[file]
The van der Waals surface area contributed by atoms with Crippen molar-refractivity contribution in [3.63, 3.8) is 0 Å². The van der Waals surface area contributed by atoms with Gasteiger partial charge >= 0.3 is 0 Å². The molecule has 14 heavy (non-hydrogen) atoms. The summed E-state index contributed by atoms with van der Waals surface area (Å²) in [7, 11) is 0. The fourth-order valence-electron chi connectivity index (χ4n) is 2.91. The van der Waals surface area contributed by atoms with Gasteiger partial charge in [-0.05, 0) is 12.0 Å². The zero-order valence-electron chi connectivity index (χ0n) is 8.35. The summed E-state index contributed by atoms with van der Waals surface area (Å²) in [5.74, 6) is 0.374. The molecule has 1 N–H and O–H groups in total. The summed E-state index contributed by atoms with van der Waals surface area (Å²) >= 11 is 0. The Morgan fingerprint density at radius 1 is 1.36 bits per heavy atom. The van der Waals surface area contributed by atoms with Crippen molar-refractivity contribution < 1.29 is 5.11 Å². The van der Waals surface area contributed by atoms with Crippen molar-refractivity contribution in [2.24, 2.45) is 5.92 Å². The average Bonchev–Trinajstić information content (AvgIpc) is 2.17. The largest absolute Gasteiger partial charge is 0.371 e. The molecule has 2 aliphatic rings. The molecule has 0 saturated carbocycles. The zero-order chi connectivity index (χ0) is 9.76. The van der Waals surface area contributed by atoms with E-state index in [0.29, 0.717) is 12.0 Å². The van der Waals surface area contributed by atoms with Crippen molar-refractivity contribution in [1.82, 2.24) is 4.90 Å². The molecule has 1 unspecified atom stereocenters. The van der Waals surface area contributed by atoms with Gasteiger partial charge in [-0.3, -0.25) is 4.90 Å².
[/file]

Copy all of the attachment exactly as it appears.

The van der Waals surface area contributed by atoms with Crippen molar-refractivity contribution in [3.63, 3.8) is 0 Å². The van der Waals surface area contributed by atoms with Gasteiger partial charge >= 0.3 is 0 Å². The molecule has 14 heavy (non-hydrogen) atoms. The summed E-state index contributed by atoms with van der Waals surface area (Å²) in [7, 11) is 0. The fourth-order valence-electron chi connectivity index (χ4n) is 2.91. The van der Waals surface area contributed by atoms with Gasteiger partial charge in [-0.05, 0) is 12.0 Å². The zero-order valence-electron chi connectivity index (χ0n) is 8.35. The summed E-state index contributed by atoms with van der Waals surface area (Å²) in [5.74, 6) is 0.374. The molecule has 1 N–H and O–H groups in total. The summed E-state index contributed by atoms with van der Waals surface area (Å²) >= 11 is 0. The Morgan fingerprint density at radius 1 is 1.36 bits per heavy atom. The van der Waals surface area contributed by atoms with Crippen molar-refractivity contribution < 1.29 is 5.11 Å². The van der Waals surface area contributed by atoms with Crippen molar-refractivity contribution in [2.24, 2.45) is 5.92 Å². The average Bonchev–Trinajstić information content (AvgIpc) is 2.17. The largest absolute Gasteiger partial charge is 0.371 e. The molecule has 2 aliphatic rings. The molecule has 0 saturated carbocycles. The zero-order chi connectivity index (χ0) is 9.76. The van der Waals surface area contributed by atoms with E-state index in [0.29, 0.717) is 12.0 Å². The van der Waals surface area contributed by atoms with Crippen molar-refractivity contribution in [1.82, 2.24) is 4.90 Å². The molecule has 1 unspecified atom stereocenters. The van der Waals surface area contributed by atoms with Gasteiger partial charge in [-0.3, -0.25) is 4.90 Å².